Sunday, April 5, 2020

2020 Post #22 -- Poetry in a Time of Coronavirus

by Tricia Evans

For forty years, my spring break pilgrimage has been the same. But just like many other timeworn traditions, my spring break isn’t following the normal trajectory this year. Instead of hikes up craggy Baldy mountain, the soothing music of the Frio River, flame wrapped marshmallows, and family communion, we have chosen social distancing. This is a spring break none of us envisioned. With schools closing, sporting and entertainment venues shuttered, and a constantly shifting newsfeed, life has been disrupted and we find ourselves the subjects of a historic moment.

Recently, in his Twitter feed, Kelly Gallagher provided a reminder that each of us is a historian, and encouraged the chronicling of this unusual time.

Poet Laureate Joy Harjo’s When the World as We Knew It Ended is a powerful mentor text for this purpose.

Read the poem aloud,. Ask students to identify the moment in history Harjo is describing. Why is it important for writers to preserve history for future generations?

Consider why Harjo chose a poem as the vehicle for this historic accounting.

After reading the poem a second time, ask students to annotate the poem for structure and then do this collectively under the document camera.

Allow students to take a line, an idea, or borrow Harjo’s structure and craft a poem with the intent of capturing this historic moment for future generations. Some students might benefit from the scaffolded structure below.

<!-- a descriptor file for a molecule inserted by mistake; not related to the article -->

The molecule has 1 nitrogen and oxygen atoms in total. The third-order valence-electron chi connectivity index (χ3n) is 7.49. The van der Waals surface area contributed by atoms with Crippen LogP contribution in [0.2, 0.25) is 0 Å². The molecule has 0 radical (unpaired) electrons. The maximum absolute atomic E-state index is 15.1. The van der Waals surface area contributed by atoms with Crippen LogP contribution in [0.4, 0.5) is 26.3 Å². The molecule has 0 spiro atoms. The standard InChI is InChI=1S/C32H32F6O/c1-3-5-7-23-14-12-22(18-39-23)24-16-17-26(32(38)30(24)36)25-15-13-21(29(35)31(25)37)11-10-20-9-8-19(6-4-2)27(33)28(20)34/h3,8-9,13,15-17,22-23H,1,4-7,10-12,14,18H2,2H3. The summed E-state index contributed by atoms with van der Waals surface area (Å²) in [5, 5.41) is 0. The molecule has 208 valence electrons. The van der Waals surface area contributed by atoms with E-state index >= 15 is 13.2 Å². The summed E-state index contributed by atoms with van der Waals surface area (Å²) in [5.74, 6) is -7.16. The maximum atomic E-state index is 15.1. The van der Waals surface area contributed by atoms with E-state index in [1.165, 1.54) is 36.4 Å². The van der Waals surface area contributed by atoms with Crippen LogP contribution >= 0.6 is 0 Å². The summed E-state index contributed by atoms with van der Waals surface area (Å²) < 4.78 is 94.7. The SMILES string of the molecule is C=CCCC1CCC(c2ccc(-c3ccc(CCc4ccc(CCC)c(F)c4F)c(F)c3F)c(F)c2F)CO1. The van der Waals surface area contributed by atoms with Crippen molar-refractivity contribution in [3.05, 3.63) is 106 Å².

Stanza 1
We were (Recount a moment before you heard of the coronavirus.) 

Stanza 2
Big picture showing this moment as it is witnessed on a large scale. Wow your audience with FIGURATIVE LANGUAGE & IMAGERY! 

Stanza 3
We had been watching (a noticing before this moment)

Stanzas 4 and 5
We saw it from (Zoom in. What do you notice? How is life around you different? The same? What are people around you doing?)

Stanza 6
We heard it. (What are you hearing from your family? Your friends? The news? Social media?)

Stanza 7
But then (Conclude with a shift that serves as a reminder of the good that continues to exist in the world today and in the future.)

Allow opportunity for student historians to publish on platforms like Padlet, Flipgrid, or in your personal classroom collection. Celebrate student voice!

Further reading:

Coronavirus Lesson Plan  compiled by Kelly Gallagher and Penny Kittle

Tricia Evans works with curriculum and instruction at Palo Duro High School in Amarillo, TX. She believes in the power of words, classrooms, and positivity to change the world.

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